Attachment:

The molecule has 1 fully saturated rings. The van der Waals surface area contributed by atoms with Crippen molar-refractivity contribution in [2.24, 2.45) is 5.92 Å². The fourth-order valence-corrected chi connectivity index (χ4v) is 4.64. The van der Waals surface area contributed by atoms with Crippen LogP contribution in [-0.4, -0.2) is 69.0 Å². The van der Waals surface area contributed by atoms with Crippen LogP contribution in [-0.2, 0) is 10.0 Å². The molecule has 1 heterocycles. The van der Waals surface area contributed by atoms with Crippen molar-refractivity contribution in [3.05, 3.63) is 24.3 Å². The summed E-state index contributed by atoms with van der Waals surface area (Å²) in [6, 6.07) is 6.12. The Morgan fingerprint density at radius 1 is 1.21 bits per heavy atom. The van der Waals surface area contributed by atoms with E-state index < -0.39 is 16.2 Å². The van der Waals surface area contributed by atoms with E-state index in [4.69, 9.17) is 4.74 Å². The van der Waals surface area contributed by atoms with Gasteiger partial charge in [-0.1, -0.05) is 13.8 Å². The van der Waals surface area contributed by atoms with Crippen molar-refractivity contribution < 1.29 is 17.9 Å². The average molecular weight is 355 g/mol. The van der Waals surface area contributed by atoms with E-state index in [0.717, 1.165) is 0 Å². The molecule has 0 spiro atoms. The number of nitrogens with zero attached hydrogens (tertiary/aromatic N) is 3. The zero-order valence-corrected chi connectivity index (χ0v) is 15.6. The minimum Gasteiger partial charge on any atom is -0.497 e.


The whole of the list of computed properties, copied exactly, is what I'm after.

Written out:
The molecule has 1 fully saturated rings. The van der Waals surface area contributed by atoms with Crippen molar-refractivity contribution in [2.24, 2.45) is 5.92 Å². The fourth-order valence-corrected chi connectivity index (χ4v) is 4.64. The van der Waals surface area contributed by atoms with Crippen LogP contribution in [-0.4, -0.2) is 69.0 Å². The van der Waals surface area contributed by atoms with Crippen LogP contribution in [-0.2, 0) is 10.0 Å². The molecule has 1 heterocycles. The van der Waals surface area contributed by atoms with Crippen molar-refractivity contribution in [3.05, 3.63) is 24.3 Å². The summed E-state index contributed by atoms with van der Waals surface area (Å²) in [6, 6.07) is 6.12. The Morgan fingerprint density at radius 1 is 1.21 bits per heavy atom. The van der Waals surface area contributed by atoms with E-state index < -0.39 is 16.2 Å². The van der Waals surface area contributed by atoms with E-state index in [4.69, 9.17) is 4.74 Å². The van der Waals surface area contributed by atoms with Gasteiger partial charge in [-0.1, -0.05) is 13.8 Å². The van der Waals surface area contributed by atoms with Crippen molar-refractivity contribution < 1.29 is 17.9 Å². The average molecular weight is 355 g/mol. The van der Waals surface area contributed by atoms with E-state index in [0.717, 1.165) is 0 Å². The molecule has 0 spiro atoms. The number of nitrogens with zero attached hydrogens (tertiary/aromatic N) is 3. The zero-order valence-corrected chi connectivity index (χ0v) is 15.6. The minimum Gasteiger partial charge on any atom is -0.497 e.